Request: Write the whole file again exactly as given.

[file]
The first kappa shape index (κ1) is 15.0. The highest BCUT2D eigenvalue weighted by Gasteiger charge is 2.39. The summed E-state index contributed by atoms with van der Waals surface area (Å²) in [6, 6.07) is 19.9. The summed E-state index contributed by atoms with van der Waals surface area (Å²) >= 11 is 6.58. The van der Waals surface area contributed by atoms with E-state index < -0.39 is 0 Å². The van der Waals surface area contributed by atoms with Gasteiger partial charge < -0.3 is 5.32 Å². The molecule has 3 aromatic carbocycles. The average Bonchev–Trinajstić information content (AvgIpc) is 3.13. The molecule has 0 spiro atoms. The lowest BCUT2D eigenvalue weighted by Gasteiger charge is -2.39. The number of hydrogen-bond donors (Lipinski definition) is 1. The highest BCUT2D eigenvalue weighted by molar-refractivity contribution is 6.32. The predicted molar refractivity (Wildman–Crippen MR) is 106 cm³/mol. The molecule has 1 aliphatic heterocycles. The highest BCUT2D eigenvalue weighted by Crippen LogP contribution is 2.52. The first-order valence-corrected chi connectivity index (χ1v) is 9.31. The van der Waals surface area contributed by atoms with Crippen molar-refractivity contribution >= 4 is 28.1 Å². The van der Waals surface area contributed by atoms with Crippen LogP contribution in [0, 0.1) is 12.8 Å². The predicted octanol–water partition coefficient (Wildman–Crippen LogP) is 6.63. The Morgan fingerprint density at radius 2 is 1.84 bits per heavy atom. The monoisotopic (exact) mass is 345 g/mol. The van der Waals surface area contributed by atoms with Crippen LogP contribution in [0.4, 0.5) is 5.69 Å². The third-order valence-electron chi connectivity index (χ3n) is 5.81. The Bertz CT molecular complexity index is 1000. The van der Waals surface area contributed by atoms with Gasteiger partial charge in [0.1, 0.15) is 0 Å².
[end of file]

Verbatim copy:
The first kappa shape index (κ1) is 15.0. The highest BCUT2D eigenvalue weighted by Gasteiger charge is 2.39. The summed E-state index contributed by atoms with van der Waals surface area (Å²) in [6, 6.07) is 19.9. The summed E-state index contributed by atoms with van der Waals surface area (Å²) >= 11 is 6.58. The van der Waals surface area contributed by atoms with E-state index < -0.39 is 0 Å². The van der Waals surface area contributed by atoms with Gasteiger partial charge < -0.3 is 5.32 Å². The molecule has 3 aromatic carbocycles. The average Bonchev–Trinajstić information content (AvgIpc) is 3.13. The molecule has 0 spiro atoms. The lowest BCUT2D eigenvalue weighted by Gasteiger charge is -2.39. The number of hydrogen-bond donors (Lipinski definition) is 1. The highest BCUT2D eigenvalue weighted by molar-refractivity contribution is 6.32. The predicted molar refractivity (Wildman–Crippen MR) is 106 cm³/mol. The molecule has 1 aliphatic heterocycles. The highest BCUT2D eigenvalue weighted by Crippen LogP contribution is 2.52. The first-order valence-corrected chi connectivity index (χ1v) is 9.31. The van der Waals surface area contributed by atoms with Crippen molar-refractivity contribution >= 4 is 28.1 Å². The van der Waals surface area contributed by atoms with Crippen LogP contribution in [0, 0.1) is 12.8 Å². The predicted octanol–water partition coefficient (Wildman–Crippen LogP) is 6.63. The Morgan fingerprint density at radius 2 is 1.84 bits per heavy atom. The monoisotopic (exact) mass is 345 g/mol. The van der Waals surface area contributed by atoms with Crippen LogP contribution in [0.4, 0.5) is 5.69 Å². The third-order valence-electron chi connectivity index (χ3n) is 5.81. The Bertz CT molecular complexity index is 1000. The van der Waals surface area contributed by atoms with Gasteiger partial charge in [0.1, 0.15) is 0 Å².